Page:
Crystal Shawanda Homecoming Concert encourages aboriginal youth to achieve their dreams

Brittany Manitowabi singing an original song. Ms. Manitowabi has been singing during the open mic section every year of homecoming, this year earning herself a place in the lineup. photos by Robin Burridge

KABONI—The 9th annual Crystal Shawanda Homecoming Concert brought together youth performers and big names like Micki Free for one incredible night of celebrating aboriginal dancing, fashion and music.

“Dewayne and I started homecoming because we wanted to encourage up-and-coming performers,” said Ms. Shawanda, referencing two of this year’s acts, JW Stevens from the Nipissing First Nation and Brittany Manitowabi from Wikwemikong. “Brittany has performed at every homecoming open mic and this year she is an official act. She gets it—you got to go after what you want. She has a great attitude and work ethic. I grew up going to every open mic on the Island and working hard. I like to think the whole point of homecoming is to provide an opportunity for people to put themselves out there.”

Upcoming fashion designer Krysta Manitowabi of Odemin Clothing and Beadwork with her models following the fashion show.
Upcoming fashion designer Krysta Manitowabi of Odemin Clothing and Beadwork with her models
following the fashion show.

In keeping with the tradition of inspiring youth, Bruno Henry’s fashion show featured young designer Krysta Manitowabi of Odemin Clothing and Beadwork.

“Bruno really inspired me to become a fashion designer,” said Ms. Manitowabi. “He’s the one that encouraged me to get into it. I started with beadwork and sunglasses and then went to George Brown for fashion design. I started Odemin and have been traveling around to powwows and conferences selling my designs.”

The Outside Looking In dance troupe from Wikwemikong High School were also new to this year’s concert and were a crowd favourite.

Following Nathan Cunningham, Crystal Shawanda with special guest Micki Free of the 1980s group Shalamar took to the stage.

Crystal Shawanda at her 9th annual homecoming concert with longtime friend and special guest Micki Free. photo by Robin Burridge
Crystal Shawanda at her 9th annual homecoming concert with longtime friend and special guest Micki Free.
photo by Robin Burridge

Micki Free was discovered by Gene Simmons of KISS when his band Smokehouse was opening for the band and REO Speedwagon. He went on to join Shalamar in 1984, famous for their top 20 hit ‘Dancing in the Sheets’ from the Footloose soundtrack and won a Grammy for ‘Don’t Get Stopped in Beverly Hills’ from the Beverly Hills Cop soundtrack in 1985. He is also known for his hilarious role in the Charlie Murphy story from the Chappelle Show’s True Hollywood Stories about Eddy Murphy and Prince playing basketball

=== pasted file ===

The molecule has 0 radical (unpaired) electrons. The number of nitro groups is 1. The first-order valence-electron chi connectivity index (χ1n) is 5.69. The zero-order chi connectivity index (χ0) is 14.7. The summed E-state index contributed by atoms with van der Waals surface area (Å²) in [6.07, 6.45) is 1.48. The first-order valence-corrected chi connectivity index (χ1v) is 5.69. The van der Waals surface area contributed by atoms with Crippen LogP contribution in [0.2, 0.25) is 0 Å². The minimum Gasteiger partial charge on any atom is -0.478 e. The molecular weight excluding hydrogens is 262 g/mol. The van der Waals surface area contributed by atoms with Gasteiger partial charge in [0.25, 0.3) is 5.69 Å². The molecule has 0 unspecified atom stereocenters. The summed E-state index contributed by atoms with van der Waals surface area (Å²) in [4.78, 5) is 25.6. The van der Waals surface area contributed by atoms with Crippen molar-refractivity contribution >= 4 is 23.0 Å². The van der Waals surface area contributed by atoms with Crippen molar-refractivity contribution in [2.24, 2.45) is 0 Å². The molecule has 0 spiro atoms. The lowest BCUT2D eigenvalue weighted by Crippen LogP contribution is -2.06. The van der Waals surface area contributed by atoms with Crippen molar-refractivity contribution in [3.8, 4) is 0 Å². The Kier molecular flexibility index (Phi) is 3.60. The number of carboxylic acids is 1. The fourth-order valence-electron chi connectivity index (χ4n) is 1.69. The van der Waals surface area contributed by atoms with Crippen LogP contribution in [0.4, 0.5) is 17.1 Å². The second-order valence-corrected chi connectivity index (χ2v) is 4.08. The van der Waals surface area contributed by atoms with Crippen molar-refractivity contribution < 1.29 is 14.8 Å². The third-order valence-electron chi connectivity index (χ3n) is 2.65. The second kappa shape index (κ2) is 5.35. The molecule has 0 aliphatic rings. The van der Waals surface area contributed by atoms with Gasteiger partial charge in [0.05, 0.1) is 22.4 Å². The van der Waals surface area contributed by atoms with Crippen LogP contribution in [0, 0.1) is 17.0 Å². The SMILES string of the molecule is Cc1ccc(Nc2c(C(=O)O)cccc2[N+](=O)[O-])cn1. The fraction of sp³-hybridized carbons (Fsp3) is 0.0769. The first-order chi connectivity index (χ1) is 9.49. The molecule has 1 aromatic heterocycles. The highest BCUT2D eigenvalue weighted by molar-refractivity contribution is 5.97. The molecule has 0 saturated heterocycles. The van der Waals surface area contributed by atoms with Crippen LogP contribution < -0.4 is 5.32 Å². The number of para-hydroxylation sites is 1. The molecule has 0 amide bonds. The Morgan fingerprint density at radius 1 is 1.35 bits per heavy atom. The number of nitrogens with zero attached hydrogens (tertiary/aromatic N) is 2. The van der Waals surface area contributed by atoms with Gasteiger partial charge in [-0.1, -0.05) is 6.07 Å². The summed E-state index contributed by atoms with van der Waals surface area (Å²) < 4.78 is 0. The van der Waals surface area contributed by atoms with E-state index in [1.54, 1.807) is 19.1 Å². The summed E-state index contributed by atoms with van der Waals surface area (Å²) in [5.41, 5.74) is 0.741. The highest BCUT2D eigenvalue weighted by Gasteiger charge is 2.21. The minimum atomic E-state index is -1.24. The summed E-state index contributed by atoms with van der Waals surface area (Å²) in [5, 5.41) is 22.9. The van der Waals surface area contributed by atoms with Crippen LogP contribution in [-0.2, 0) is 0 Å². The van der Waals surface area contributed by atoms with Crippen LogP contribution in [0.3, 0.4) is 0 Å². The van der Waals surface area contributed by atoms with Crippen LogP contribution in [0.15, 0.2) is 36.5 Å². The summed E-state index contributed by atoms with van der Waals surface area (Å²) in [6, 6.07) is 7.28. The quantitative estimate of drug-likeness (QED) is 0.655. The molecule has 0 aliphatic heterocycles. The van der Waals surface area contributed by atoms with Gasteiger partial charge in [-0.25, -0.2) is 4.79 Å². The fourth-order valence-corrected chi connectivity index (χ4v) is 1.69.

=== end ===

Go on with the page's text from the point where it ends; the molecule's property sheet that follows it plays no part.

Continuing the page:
“I’ve known Crystal and Dewayne for ages,” Micki Free told The Expositor. “I heard Crystal sing ‘You Can Let Go’ and I was like ‘whoa.’ She was part of my Native Music Rocks tour and we have been friends ever since.”

Bruno Henry’s buckskin fashions are always a highlight of homecoming.
Bruno Henry’s buckskin fashions are always a highlight of homecoming.

“Manitoulin seems like a really special, beautiful place,” added Micki. “I dance Northern Traditional and I’m looking forward to the (Wikwemikong) powwow—I might do an intertribal.”

“The talent shown here (at homecoming) so far tonight has been amazing,” he said. “Nurturing Native talent is so important.”

Ms. Shawanda said she has been busy in the studio, with her top priority her new album.

“‘Fish Out of Water’ is my new album and I’ve been spending a lot of time at home in Nashville at the studio,” said Ms. Shawanda. “I’ve just finished it and it will be released early this fall. It’s a mix of blues, rock and country soul. I took a lot of time on this album—I didn’t want to force it—I wanted it to come naturally. I feel with ‘Fish Out of Water’ I’m finally embracing that I don’t fit into a certain genre of music.”

Writing the song, Ms. Shawanda said she drew from her life, love and experiences with racism in the music industry.

“People pretend that it (racism) isn’t an issue, but it is and hopefully talking about it will help make it easier for the next generation,” she added.

JW Stevens and fellow bandmate Shawn Blis prior to hitting the stage at the 9th annual Crystal Shawanda Homecoming Concert.
JW Stevens and fellow bandmate Shawn Blis prior to hitting the stage at the 9th annual Crystal Shawanda Homecoming Concert.
The Outside Looking In dancers busting a move at homecoming.
The Outside Looking In dancers busting a move at homecoming.